“42.5 billion without throwing a single ball in ML…baseball is screwed.” Yamamoto snipes Headwinds Why?

Former Major League Baseball outfielder Josh Reddick, 36, has backfired after criticizing the Los Angeles Dodgers’ signing of Yoshinobu Yamamoto, 25.

“How can you give $325 million to a guy who hasn’t thrown a single ball in the majors?” Reddick asked on social media on April 24. “Baseball is ruined,” he wrote in response.

It was a jab at Yamamoto. Yamamoto signed a 12-year, $325 million contract with the Dodgers on April 22. It was the longest contract in major league baseball history for a pitcher, surpassing Wayne Garland’s 10-year, $2.3 million deal with the Cleveland Indians (now the Cardinals) in November 1976 and surpassing Gerrit Cole’s $324 million, nine-year deal with the New York Yankees in December 2019.

Yamamoto has no major league experience. After being selected by the Orix Buffaloes with the fourth overall pick in the 2016 draft, he made his first-team debut in 2017 and played exclusively in Nippon Professional Baseball for seven years until this year. While he has dominated as one of the top pitchers in Nippon Professional Baseball, winning four pitching titles (Wins, ERA, Strikeouts, and Wins), the Sawamura Award, and MVP in the last three years, he is unproven in the majors.

However, his fastball topped out at 159 mph, his high-speed forkball in the low 140s, his flawless command, and his stamina to throw long pitches made him a complete pitcher. Most importantly, he was given the best deal in baseball before he even made his debut, signing a 12-year, super-long contract at the tender age of 25 in 1998.

Big-market teams including the Dodgers, New York Yankees, New York Mets, San Francisco Giants, Boston Red Sox, Toronto Blue Jays, and Philadelphia Phillies jumped on the Yamamoto bandwagon, pushing the price tag past the $200 million mark. It’s a contract that caught everyone by surprise, and it’s understandable that major league players would resist.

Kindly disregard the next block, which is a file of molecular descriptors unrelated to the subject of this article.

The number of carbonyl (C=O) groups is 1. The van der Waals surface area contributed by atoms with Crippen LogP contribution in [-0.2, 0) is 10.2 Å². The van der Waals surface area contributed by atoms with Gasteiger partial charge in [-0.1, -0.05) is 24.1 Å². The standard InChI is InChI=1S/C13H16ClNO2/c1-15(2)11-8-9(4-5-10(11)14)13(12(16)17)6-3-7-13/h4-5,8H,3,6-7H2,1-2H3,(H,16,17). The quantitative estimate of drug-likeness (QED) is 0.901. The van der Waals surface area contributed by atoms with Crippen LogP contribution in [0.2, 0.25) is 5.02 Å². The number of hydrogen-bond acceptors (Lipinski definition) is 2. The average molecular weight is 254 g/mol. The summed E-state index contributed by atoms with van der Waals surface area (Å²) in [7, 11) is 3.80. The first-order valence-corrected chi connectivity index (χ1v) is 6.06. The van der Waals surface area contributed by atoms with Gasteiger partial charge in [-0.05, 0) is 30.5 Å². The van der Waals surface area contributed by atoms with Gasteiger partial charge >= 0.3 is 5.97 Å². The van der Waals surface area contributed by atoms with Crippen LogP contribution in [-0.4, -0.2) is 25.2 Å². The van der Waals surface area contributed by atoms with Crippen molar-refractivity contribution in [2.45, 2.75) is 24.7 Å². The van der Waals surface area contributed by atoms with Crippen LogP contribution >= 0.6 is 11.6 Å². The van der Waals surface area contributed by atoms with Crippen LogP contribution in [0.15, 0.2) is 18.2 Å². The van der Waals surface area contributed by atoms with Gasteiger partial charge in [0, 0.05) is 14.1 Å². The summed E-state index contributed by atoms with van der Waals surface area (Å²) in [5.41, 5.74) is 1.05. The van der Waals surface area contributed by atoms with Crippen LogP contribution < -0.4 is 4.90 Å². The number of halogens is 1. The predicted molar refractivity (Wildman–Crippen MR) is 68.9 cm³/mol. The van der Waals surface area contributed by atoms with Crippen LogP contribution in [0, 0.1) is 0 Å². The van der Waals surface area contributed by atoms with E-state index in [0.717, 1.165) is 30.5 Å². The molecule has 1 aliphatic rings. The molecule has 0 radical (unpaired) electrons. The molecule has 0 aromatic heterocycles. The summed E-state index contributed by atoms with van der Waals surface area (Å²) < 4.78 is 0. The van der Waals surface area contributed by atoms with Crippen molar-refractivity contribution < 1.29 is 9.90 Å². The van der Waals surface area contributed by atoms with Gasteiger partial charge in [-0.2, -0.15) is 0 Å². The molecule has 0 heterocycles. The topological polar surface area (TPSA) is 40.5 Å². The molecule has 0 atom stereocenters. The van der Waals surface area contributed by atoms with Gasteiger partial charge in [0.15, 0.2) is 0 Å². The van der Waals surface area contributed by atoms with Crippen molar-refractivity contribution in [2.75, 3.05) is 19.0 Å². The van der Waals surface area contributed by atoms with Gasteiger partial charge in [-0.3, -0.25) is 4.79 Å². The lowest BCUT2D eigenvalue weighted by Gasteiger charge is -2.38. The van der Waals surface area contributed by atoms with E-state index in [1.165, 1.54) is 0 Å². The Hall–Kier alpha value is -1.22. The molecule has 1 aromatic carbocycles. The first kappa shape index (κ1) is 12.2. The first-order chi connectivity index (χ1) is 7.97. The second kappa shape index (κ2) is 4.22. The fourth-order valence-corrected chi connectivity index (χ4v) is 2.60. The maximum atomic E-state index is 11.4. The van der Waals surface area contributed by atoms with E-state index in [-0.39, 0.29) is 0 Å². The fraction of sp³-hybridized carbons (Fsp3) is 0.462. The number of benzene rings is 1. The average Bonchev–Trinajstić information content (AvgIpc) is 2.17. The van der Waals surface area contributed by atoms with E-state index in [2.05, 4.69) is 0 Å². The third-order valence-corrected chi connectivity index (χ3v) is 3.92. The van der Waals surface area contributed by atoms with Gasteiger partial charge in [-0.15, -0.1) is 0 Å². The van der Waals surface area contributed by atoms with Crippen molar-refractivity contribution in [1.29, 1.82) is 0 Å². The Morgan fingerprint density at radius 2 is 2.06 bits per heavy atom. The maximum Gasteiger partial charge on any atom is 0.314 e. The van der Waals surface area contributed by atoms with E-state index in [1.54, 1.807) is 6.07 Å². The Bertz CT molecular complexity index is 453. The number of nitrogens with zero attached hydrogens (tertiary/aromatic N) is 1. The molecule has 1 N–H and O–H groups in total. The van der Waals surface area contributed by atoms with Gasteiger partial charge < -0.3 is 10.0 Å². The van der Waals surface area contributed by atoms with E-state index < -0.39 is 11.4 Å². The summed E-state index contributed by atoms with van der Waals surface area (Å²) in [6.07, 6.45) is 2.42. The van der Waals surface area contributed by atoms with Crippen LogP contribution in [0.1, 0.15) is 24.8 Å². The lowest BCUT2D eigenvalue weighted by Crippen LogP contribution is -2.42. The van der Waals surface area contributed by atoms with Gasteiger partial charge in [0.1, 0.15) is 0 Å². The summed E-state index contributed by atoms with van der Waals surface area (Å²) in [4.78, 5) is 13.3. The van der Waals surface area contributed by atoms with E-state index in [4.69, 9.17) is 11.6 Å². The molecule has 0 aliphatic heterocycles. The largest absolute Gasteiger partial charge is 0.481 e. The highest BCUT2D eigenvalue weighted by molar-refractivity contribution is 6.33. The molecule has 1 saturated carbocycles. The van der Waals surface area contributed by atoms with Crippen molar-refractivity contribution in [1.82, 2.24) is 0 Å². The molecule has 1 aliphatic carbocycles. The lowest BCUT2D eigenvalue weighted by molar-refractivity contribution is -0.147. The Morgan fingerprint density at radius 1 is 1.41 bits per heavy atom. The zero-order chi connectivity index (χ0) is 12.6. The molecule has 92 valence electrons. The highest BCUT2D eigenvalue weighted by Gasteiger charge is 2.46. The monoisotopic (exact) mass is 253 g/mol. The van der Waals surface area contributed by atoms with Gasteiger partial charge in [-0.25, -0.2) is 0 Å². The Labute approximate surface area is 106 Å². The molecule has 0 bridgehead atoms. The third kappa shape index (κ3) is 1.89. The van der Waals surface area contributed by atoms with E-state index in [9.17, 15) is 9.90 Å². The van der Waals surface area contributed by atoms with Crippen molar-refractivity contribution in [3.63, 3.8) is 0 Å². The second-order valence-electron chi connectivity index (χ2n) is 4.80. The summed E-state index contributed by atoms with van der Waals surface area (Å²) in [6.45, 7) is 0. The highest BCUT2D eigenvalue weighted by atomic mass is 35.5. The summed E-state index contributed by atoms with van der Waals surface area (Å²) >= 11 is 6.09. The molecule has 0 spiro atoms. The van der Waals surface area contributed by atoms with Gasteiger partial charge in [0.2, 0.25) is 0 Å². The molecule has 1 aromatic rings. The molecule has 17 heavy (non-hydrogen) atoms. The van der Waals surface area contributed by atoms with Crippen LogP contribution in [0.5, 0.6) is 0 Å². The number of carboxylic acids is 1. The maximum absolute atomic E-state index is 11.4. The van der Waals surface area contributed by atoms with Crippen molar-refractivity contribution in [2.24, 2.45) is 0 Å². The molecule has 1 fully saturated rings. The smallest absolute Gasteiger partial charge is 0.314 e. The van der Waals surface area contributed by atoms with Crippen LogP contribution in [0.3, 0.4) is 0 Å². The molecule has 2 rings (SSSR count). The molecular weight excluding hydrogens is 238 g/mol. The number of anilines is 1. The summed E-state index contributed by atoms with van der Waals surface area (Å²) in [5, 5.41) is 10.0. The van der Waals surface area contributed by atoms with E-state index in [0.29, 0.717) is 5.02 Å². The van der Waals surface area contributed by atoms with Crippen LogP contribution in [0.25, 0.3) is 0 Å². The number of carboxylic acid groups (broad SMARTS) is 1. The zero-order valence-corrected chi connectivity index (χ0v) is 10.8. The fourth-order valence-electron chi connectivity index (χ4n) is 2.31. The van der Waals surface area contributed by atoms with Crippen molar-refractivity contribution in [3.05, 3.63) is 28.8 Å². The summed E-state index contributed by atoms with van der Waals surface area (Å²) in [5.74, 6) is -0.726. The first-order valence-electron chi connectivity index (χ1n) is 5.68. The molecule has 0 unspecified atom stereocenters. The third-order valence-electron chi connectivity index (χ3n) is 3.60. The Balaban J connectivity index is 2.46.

Anyone can criticize, but the fact that he’s Reddick has created a backlash. “How can you cheat and still call yourself a world champion?” fans asked, criticizing Reddick for using his World Series victory in his social media bio. “Shut up cheater,” was one of the more colorful responses.

Reddick was a member of the Houston Astros’ 2017 World Series championship team. Reddick was the starting right fielder that year, batting .301 (150-for-477) with 13 home runs, 82 RBIs, and an OPS of .847 in 134 games. However, the championship was won by illegally stealing autographs. Throughout the season, Houston players would steal opponents’ autographs from cameras in the outfield during home games and then knock on trash cans next to the dugout to give them to batters at the plate.

The Astros won their first championship that year, defeating the Dodgers in seven games in the World Series, but the legitimacy of their victory was tarnished when the full extent of the autograph theft was revealed. Several players, including Jose Altuve and Alex Bregman, apologized, but they were insincere, and Houston became public enemies. Reddick was one of the unrepentant players, brazenly stating,헤라카지노 “If we win, the criticism will go away.”

Redick’s performance plummeted after the autograph stealing scandal became public knowledge. He left Houston at the end of 2020, and his major league career ended in 2021 with the Arizona Diamondbacks. Last winter, he played his final season with the Perth Heat of the Australian Football League after announcing his retirement.

Reddick, a right-handed hitting outfielder who debuted with the Boston Red Sox in 2009, made the leap to the major leagues with the Oakland Athletics after being acquired in a trade in 2012. The 2012 American League (AL) Gold Glove winner in the outfield, Reddick’s career numbers in 13 seasons in the majors are 1,305 games (4408 hits, 1157 at-bats), 146 home runs, 575 RBIs, and a .747 OPS. He played half a season with the Dodgers in an August 2016 trade, but fell short of expectations with 47 games (155 hits, 40 at-bats), two home runs, nine RBIs, and a .643 OPS. The very next year, he signed a four-year, $52 million free agent contract to go to Houston and beat the Dodgers. His history with the Dodgers has been a bitter one, and fans have been quick to criticize the Yamamoto signing.

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